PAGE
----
Simulating an invasion: unsealed water storage (rainwater tanks) and urban block design facilitate the spread of the dengue fever mosquito, Aedes aegypti, in Brisbane, Australia.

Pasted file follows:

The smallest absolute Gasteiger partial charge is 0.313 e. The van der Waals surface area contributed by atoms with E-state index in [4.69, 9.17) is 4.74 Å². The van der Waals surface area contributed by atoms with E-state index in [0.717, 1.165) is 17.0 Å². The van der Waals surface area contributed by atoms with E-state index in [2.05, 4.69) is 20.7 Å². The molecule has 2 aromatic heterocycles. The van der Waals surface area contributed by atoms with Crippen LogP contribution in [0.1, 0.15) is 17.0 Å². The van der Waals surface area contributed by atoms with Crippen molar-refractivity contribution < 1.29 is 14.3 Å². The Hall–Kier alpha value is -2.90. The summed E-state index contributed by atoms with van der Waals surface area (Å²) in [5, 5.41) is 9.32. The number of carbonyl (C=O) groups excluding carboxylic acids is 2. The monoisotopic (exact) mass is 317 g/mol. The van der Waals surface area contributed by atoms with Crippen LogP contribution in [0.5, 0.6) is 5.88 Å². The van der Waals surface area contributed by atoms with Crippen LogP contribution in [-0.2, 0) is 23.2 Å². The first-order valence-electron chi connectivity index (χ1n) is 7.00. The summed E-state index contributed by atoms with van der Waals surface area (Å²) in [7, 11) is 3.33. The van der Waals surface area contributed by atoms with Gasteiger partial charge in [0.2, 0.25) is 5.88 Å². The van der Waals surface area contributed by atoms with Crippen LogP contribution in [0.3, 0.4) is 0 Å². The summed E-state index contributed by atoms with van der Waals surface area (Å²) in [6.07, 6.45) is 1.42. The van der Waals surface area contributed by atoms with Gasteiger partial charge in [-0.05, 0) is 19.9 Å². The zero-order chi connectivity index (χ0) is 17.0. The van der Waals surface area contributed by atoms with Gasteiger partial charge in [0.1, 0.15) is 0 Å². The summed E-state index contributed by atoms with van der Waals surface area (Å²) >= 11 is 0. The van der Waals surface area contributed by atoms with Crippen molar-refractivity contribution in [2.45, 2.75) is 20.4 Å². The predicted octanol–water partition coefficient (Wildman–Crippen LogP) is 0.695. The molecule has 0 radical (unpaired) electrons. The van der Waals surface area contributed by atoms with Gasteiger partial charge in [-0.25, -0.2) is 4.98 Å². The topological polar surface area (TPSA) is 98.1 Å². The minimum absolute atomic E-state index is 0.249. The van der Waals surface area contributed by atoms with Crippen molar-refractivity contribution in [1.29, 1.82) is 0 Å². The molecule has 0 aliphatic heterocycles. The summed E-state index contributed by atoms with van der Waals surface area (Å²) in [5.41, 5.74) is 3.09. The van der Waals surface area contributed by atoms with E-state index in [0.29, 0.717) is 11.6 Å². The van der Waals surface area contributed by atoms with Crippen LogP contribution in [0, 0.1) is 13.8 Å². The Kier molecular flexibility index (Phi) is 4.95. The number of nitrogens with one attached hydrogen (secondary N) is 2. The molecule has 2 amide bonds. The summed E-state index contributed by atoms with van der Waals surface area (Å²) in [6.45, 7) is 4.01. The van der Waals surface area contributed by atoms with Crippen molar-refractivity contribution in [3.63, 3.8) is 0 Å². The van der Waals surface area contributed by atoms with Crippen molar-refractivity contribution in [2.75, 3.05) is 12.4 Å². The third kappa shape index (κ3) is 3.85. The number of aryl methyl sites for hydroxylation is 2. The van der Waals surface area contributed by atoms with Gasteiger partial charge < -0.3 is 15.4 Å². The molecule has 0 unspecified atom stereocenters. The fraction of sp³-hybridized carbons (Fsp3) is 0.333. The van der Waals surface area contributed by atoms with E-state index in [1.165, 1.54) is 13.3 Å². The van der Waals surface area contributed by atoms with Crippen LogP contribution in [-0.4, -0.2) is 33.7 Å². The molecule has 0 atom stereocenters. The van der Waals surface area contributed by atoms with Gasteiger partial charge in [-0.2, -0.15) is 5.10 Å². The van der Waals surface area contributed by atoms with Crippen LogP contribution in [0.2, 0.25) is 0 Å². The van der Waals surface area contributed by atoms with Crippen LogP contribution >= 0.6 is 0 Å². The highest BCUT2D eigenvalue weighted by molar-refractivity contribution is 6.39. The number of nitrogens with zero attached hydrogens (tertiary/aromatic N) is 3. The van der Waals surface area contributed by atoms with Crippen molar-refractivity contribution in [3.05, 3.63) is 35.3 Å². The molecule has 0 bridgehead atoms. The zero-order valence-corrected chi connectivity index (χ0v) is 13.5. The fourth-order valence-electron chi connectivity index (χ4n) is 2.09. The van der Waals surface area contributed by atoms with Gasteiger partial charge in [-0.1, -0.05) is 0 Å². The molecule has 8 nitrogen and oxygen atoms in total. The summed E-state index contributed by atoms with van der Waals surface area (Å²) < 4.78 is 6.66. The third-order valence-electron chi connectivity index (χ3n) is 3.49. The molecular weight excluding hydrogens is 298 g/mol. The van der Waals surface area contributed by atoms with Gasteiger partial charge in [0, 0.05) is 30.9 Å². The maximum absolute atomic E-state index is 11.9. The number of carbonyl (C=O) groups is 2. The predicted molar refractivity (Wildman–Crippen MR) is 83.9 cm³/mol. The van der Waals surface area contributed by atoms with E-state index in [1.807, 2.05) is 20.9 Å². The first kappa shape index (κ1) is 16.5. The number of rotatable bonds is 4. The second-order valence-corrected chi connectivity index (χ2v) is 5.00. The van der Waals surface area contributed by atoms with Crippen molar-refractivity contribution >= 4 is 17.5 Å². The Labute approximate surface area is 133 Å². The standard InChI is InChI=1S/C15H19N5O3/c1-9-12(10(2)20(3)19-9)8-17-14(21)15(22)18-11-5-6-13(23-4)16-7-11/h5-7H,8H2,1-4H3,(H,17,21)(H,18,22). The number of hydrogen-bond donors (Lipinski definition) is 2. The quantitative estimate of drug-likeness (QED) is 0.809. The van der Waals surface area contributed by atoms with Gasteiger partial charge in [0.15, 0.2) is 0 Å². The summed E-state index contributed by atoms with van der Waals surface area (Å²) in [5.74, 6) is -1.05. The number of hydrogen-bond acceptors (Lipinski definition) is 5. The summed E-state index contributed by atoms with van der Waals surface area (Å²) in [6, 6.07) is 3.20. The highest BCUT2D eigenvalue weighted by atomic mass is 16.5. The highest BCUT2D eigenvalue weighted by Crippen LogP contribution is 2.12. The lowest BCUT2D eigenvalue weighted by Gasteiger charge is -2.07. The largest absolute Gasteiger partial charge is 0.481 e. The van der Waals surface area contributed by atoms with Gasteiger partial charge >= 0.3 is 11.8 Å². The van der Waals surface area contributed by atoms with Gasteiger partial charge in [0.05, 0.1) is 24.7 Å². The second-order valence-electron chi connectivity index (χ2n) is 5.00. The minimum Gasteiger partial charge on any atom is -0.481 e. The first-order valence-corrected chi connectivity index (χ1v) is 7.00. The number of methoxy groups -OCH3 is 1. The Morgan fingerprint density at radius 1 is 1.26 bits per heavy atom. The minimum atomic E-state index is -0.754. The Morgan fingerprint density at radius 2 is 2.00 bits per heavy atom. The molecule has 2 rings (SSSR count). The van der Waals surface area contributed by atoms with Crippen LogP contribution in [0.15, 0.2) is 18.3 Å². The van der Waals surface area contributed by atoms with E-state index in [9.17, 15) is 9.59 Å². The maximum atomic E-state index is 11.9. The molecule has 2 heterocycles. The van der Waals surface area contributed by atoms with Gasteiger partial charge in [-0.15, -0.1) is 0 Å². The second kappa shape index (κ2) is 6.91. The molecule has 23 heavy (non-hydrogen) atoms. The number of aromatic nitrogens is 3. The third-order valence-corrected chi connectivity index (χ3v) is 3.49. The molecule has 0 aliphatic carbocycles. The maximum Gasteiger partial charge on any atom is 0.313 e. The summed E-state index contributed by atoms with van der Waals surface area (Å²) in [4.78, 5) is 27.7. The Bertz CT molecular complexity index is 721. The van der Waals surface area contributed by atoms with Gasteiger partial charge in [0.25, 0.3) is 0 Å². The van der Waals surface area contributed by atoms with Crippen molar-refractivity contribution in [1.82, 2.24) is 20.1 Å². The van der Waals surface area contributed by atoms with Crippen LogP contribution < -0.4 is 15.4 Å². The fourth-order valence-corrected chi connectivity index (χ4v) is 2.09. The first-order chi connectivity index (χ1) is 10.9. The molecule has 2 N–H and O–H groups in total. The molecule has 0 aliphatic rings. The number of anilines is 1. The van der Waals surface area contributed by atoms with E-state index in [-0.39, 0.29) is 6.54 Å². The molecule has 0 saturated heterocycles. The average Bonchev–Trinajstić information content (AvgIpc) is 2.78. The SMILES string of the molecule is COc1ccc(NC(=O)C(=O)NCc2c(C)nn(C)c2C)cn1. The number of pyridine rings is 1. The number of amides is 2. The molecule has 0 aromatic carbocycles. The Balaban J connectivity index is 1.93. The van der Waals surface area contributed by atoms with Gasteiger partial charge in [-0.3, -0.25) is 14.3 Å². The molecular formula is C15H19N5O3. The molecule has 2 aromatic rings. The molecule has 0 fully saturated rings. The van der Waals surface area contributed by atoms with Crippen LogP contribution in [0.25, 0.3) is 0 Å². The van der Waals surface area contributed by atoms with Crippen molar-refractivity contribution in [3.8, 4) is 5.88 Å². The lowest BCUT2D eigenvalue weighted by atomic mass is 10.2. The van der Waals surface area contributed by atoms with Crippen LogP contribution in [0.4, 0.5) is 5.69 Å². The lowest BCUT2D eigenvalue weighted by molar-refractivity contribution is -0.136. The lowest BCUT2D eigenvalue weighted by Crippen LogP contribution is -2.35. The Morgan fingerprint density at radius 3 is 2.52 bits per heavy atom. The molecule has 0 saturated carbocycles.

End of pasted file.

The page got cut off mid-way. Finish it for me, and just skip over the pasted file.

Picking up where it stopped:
Aedes aegypti (Linnaeus) was once highly prevalent across eastern Australia, resulting in epidemics of dengue fever. Drought conditions have led to a rapid rise in semi-permanent, urban water storage containers called rainwater tanks known to be critical larval habitat for the species. The presence of these larval habitats has increased the risk of establishment of highly urbanised, invasive mosquito vectors such as Ae. aegypti. Here we use a spatially explicit network model to examine the role that unsealed rainwater tanks may play in population connectivity of an Ae. aegypti invasion in suburbs of Brisbane, a major Australian city. We characterise movement between rainwater tanks as a diffusion-like process, limited by a maximum distance of movement, average life expectancy, and a probability that Ae. aegypti will cross wide open spaces such as roads. The simulation model was run against a number of scenarios that examined population spread through the rainwater tank network based on non-compliance rates of tanks (unsealed or sealed) and road grids. We show that Ae. aegypti tank infestation and population spread was greatest in areas of high tank density and road lengths were shortest e.g. cul-de-sacs. Rainwater tank non-compliance rates of over 30% show increased connectivity when compared to less than 10%, suggesting rainwater tanks non-compliance should be maintained under this level to minimize the spread of an invading Ae. aegypti population. These results presented as risk maps of Ae. aegypti spread across Brisbane, can assist health and government authorities on where to optimally target rainwater tank surveillance and educational activities.